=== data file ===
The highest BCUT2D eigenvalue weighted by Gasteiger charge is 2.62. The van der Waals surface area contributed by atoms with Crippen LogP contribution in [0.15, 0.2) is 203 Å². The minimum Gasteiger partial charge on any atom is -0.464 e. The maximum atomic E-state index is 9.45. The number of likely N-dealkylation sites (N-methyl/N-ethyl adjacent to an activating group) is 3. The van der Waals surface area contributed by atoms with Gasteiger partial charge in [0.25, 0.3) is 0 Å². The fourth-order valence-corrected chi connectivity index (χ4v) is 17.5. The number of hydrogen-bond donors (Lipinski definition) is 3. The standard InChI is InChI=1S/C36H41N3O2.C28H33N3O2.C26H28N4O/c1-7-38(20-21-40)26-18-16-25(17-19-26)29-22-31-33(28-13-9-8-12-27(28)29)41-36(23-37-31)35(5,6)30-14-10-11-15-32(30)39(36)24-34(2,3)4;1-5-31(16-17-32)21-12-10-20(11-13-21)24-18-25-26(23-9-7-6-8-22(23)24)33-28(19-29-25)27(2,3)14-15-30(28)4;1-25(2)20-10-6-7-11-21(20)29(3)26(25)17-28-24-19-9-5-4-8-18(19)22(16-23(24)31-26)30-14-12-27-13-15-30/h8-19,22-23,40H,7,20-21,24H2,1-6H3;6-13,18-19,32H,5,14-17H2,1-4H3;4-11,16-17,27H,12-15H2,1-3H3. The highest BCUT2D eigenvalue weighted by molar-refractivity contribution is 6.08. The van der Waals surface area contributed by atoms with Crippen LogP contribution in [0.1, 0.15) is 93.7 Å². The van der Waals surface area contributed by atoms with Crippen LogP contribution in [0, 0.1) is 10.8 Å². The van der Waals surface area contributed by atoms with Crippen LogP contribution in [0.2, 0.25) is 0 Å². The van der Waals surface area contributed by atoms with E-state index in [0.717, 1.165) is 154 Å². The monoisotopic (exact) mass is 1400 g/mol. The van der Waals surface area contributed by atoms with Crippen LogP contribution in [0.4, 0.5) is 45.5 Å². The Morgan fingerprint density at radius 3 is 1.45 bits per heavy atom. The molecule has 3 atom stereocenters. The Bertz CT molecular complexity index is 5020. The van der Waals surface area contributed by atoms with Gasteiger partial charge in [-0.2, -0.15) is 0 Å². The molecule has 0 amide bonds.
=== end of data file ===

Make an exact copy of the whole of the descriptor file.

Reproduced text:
The highest BCUT2D eigenvalue weighted by Gasteiger charge is 2.62. The van der Waals surface area contributed by atoms with Crippen LogP contribution in [0.15, 0.2) is 203 Å². The minimum Gasteiger partial charge on any atom is -0.464 e. The maximum atomic E-state index is 9.45. The number of likely N-dealkylation sites (N-methyl/N-ethyl adjacent to an activating group) is 3. The van der Waals surface area contributed by atoms with Gasteiger partial charge in [0.25, 0.3) is 0 Å². The fourth-order valence-corrected chi connectivity index (χ4v) is 17.5. The number of hydrogen-bond donors (Lipinski definition) is 3. The standard InChI is InChI=1S/C36H41N3O2.C28H33N3O2.C26H28N4O/c1-7-38(20-21-40)26-18-16-25(17-19-26)29-22-31-33(28-13-9-8-12-27(28)29)41-36(23-37-31)35(5,6)30-14-10-11-15-32(30)39(36)24-34(2,3)4;1-5-31(16-17-32)21-12-10-20(11-13-21)24-18-25-26(23-9-7-6-8-22(23)24)33-28(19-29-25)27(2,3)14-15-30(28)4;1-25(2)20-10-6-7-11-21(20)29(3)26(25)17-28-24-19-9-5-4-8-18(19)22(16-23(24)31-26)30-14-12-27-13-15-30/h8-19,22-23,40H,7,20-21,24H2,1-6H3;6-13,18-19,32H,5,14-17H2,1-4H3;4-11,16-17,27H,12-15H2,1-3H3. The highest BCUT2D eigenvalue weighted by molar-refractivity contribution is 6.08. The van der Waals surface area contributed by atoms with Crippen LogP contribution in [0.1, 0.15) is 93.7 Å². The van der Waals surface area contributed by atoms with Crippen LogP contribution in [0, 0.1) is 10.8 Å². The van der Waals surface area contributed by atoms with Crippen LogP contribution in [0.2, 0.25) is 0 Å². The van der Waals surface area contributed by atoms with E-state index in [0.717, 1.165) is 154 Å². The monoisotopic (exact) mass is 1400 g/mol. The van der Waals surface area contributed by atoms with Crippen LogP contribution in [0.4, 0.5) is 45.5 Å². The Morgan fingerprint density at radius 3 is 1.45 bits per heavy atom. The molecule has 3 atom stereocenters. The Bertz CT molecular complexity index is 5020. The van der Waals surface area contributed by atoms with Gasteiger partial charge in [-0.2, -0.15) is 0 Å². The molecule has 0 amide bonds.